If there is one thing that is taught (or at least should be taught) to dental patients at a young age, it’s the importance of visiting the dental practice every six months for a check-up.
To those of us in the dental industry, it seems like such common sense, right? Periodic exams are necessary for tracking patients’ oral health. However, we also know that visiting the dentist is not always at the top of a patient’s mind.
How are dental practices doing with getting their patients in for their six-month recall appointments? We recently extracted data from Sikka Software’s collection of numbers that has been collected from more than 12,500 dental practices from around the United States during the past seven-plus years. Here are the numbers of periodic exams per month, per practice:
The good news is that, after plateauing for the first five years of our study, the number of periodic exams has gone up slightly in recent years. While the increase may not be large, an additional three or four periodic exams per month can not only make an impact on your bottom line but also show that your practice’s message of the importance of oral health is being heard.
What are some tips that can help any dental practice ensure that patients are coming back in for their six-month checkups? We asked Sandy Pardue, senior consultant with Classic Practice Resources and nationally known speaker, for her thoughts.
“Practices tend to process the patients, treating everyone the same,” Pardue said. “It goes back to adding value and customizing the verbal skills to that patient’s mouth and needs.
“This seems like a simple answer, but there's so much more to it. I hear some hygienists talking to the patient and educating, but it's not happening enough. They need to show the patient what is happening in their mouth, utilize photography, utilize the intraoral camera to educate and talk about what will happen if they don't come back and if they don't keep up with their follow up visits.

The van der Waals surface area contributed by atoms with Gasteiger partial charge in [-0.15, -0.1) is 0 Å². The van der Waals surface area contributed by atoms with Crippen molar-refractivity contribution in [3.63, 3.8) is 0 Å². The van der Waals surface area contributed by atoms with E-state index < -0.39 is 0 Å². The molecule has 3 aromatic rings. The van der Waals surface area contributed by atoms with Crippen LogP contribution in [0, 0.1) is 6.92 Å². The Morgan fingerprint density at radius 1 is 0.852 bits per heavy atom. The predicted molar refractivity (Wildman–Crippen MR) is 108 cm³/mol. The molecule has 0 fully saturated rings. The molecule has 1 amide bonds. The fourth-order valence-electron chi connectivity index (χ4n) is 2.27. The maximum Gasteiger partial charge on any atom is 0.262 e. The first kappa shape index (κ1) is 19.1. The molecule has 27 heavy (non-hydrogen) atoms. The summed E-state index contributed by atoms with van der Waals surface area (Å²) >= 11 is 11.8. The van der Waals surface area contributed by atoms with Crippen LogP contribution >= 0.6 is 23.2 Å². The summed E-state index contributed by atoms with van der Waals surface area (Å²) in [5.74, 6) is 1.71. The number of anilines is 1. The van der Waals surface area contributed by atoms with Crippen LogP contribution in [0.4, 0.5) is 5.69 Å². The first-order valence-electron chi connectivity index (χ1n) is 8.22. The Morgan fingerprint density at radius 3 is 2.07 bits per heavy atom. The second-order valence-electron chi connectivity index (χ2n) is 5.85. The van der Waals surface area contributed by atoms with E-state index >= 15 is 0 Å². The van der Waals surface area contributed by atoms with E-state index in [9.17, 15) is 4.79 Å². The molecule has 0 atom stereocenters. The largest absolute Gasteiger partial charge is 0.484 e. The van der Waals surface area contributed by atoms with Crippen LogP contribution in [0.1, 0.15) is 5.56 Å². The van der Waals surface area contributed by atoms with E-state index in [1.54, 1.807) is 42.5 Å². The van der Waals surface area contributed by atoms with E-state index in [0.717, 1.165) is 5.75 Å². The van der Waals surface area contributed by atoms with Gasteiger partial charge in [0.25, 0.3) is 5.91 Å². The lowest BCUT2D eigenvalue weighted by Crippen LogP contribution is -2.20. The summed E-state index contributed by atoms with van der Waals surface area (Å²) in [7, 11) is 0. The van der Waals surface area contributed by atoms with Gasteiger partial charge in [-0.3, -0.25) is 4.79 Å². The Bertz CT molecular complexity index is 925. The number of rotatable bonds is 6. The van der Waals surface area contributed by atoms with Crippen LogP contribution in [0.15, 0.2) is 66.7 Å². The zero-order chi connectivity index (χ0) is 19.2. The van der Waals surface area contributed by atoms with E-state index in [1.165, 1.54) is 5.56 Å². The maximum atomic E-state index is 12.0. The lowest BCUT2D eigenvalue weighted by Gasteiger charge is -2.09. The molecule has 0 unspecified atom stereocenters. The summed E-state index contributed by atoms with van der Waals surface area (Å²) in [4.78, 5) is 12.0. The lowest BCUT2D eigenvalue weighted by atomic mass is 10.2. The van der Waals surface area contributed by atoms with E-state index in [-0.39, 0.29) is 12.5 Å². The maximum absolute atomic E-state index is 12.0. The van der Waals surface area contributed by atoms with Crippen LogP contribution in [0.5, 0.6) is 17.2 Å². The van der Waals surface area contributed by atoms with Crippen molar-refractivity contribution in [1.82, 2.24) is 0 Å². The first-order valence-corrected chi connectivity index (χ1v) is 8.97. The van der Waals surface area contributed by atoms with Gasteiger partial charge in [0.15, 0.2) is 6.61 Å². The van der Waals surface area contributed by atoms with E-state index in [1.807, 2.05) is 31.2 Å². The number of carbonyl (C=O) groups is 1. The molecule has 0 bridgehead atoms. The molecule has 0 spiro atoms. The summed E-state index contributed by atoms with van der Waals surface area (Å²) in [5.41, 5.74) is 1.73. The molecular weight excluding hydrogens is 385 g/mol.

“Every hygienist should be pre-scheduling the patients and again, not just processing them. They need to add value and tell them how those future visits will benefit them. Patients have to see the benefits, or they will fall in the cracks. Practices need to remember that less than 50 percent of the public are even going to the dentist on a regular basis. We have a lot of work to do.”
I asked Pardue about the importance of the hygiene department in the scheduling of six-month appointments. She talked about that, and then brought up a part of the appointment that many practices are still having problems talking about.
“I have discovered in several practices that are experiencing a lot of broken appointments in hygiene that the hygienist made the appointment without communicating the day and time to the patient in the chair,” Pardue said. “He or she was simply processing people. When you do that, the practice not only loses control over the schedule, but the patients also can't see the value of that visit.
“Then the other thing I notice is, I don't hear all dentists and hygienists mention ‘oral cancer screening’ to the patients on a regular basis. Many aren't talking about risk factors. Patients go to the dentist and expect to learn the status of their oral health. We need to do a better job delivering that.”
And what is Pardue’s parting point of advice to practices?
“I did some research a few years back. I work with practices on patient retention, so I was curious about the last visit to practices,” Pardue said. “What was the most common last visit before they said they were never coming back? It was a hygiene visit, being diagnosed with perio. Never underestimate the power of good communication and patient education.”
An advocate of today’s dental assistant, Kevin Henry speaks to dental audiences across the nation on topics that empower dental assistants, helping them recognize the leadership role they hold in the dental practice. He is the cofounder of IgniteDA.net, a community designed to enlighten, empower, and educate dental assistants.